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The Comprehensive Car Accident Checklist: Everything You Need to Know

July 5th, 2017 by

Getting into a car accident is daunting and individuals can react in a variety of ways. Whether you go completely silent, start panicking, or get defensive – you still need to be prepared to handle the situation properly at any given time. The actions you take immediately after an accident can reduce injuries or even save lives.

 

Car Accident Checklist: Everything You Need to Know

This checklist will help guide you through the steps to take if you are involved in a car accident.

  1. Be prepared before you get on the road. Visit the DMV site that is specific to your state and print out an accident report form. Keep it in your glove compartment along with other important documents. The form will assist you in gathering all the necessary information at the scene of the accident.
  2. As unrealistic as it may sound, it is important to be present in the moment and remain calm. When others see that you have a sense of authority in keeping the situation under control, they will be more at ease. Keeping calm will help you think straight and discuss the details of the accident from an objective point of view.
  3. If you notice that your vehicle or other vehicles pose a danger to other drivers, move them off the road. Otherwise turn on hazard lights and set up flares if you have them. Check on individuals from other vehicles as well as bystanders to ensure that no one requires immediate medical attention. If they do, do not move them unless there’s more danger in leaving them. Call 911 to report the injuries immediately.
  4. State laws require you to call the police if there are injuries or if property damage exceeds a certain threshold. Obtaining a police report may be required for filing an insurance claim, so let officers know that you would like a written statement. Make note of the officer’s name, badge number, his or her phone number, and the police report number.
  5. If you choose not to get your insurance company involved and the police are not called, you still need to protect yourself in case the other driver decides to sue for damages in the future. Put any agreement in writing and get a signed copy. While this document may not be legally binding, it will show a mutual understanding of who was at fault and how the damage will be paid for. Get a signed receipt for the exchange of any money. And even if you don’t plan to file a claim, get the other driver’s name and insurance information.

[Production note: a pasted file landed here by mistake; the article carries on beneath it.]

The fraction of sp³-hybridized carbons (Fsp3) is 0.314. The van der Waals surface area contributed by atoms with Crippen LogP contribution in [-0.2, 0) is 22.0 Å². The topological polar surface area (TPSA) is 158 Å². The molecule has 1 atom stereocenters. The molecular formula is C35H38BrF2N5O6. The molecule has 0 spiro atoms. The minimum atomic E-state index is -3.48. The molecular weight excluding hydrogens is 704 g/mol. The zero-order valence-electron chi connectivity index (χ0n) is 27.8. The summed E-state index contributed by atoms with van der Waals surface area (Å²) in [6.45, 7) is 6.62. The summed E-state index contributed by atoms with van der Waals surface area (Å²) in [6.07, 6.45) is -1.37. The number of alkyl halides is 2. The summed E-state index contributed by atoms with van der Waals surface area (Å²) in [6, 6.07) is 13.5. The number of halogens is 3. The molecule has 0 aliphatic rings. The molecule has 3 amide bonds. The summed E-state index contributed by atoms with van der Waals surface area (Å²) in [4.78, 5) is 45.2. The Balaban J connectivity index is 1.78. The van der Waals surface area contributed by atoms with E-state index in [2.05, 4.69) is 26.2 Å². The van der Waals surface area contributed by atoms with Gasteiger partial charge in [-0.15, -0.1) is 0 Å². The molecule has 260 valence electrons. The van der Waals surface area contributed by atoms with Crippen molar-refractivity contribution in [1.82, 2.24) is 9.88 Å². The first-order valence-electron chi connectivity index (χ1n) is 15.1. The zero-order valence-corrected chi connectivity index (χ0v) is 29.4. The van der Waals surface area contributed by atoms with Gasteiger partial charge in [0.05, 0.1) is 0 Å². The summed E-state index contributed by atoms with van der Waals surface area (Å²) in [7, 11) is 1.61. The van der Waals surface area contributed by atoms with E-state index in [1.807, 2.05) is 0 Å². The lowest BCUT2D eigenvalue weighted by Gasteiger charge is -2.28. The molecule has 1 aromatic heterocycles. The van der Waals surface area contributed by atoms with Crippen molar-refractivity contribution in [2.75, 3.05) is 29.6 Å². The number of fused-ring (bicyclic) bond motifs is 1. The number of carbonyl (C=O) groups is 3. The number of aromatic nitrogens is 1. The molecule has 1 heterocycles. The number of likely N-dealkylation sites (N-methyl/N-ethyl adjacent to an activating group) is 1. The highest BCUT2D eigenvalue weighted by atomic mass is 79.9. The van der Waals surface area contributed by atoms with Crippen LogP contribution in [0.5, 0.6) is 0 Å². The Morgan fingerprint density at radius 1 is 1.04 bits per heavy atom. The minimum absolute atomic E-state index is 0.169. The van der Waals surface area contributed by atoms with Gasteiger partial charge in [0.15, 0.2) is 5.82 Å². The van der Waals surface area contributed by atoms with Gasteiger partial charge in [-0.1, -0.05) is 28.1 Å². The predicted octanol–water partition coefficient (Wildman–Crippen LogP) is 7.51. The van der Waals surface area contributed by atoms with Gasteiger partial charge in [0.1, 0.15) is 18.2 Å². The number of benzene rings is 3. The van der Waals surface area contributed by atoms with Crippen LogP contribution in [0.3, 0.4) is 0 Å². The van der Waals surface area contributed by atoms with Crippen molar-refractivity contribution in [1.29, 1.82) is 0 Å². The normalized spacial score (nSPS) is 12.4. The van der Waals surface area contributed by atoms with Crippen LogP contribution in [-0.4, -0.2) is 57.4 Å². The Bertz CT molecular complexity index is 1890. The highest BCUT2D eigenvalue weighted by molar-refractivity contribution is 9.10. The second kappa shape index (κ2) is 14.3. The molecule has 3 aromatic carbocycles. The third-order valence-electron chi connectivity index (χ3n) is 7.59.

6. If witnesses are willing to vouch for your account of events, ask for their name and contact information. Having a neutral third-party account is ideal, if possible.
  7. Do not admit fault or apologize. Cooperate with the other driver and police but do so without admitting errors or speculating. Stick with the facts and do not sign any documents unless they are for the police or your insurance company.
  8. Take pictures of the license plates of all cars involved, damage to your vehicle and other vehicles, damage to private property, street signs or other landmarks, and objects at the scene that are relevant including debris, skid marks, fallen objects, etc.
  9. Be wary of agreeing to any immediate compensation for damages to your vehicle. Don’t make any statement that the accident was too insignificant to act on. Trying to assess the extent of damages at the scene may be misleading.
  10. Exchange information. The National Association of Insurance Commissions recommends that you only provide what your state law requires. In most instances, this includes your full name, insurance company, policy number, and a phone number for your insurance company. If the other driver insists on getting your contact information, wait until the police arrive and remain calm.
  11. Report the incident to your insurance company. It is not required to call from the scene, but you should contact them shortly after the accident if there are injuries or you plan to file a claim.
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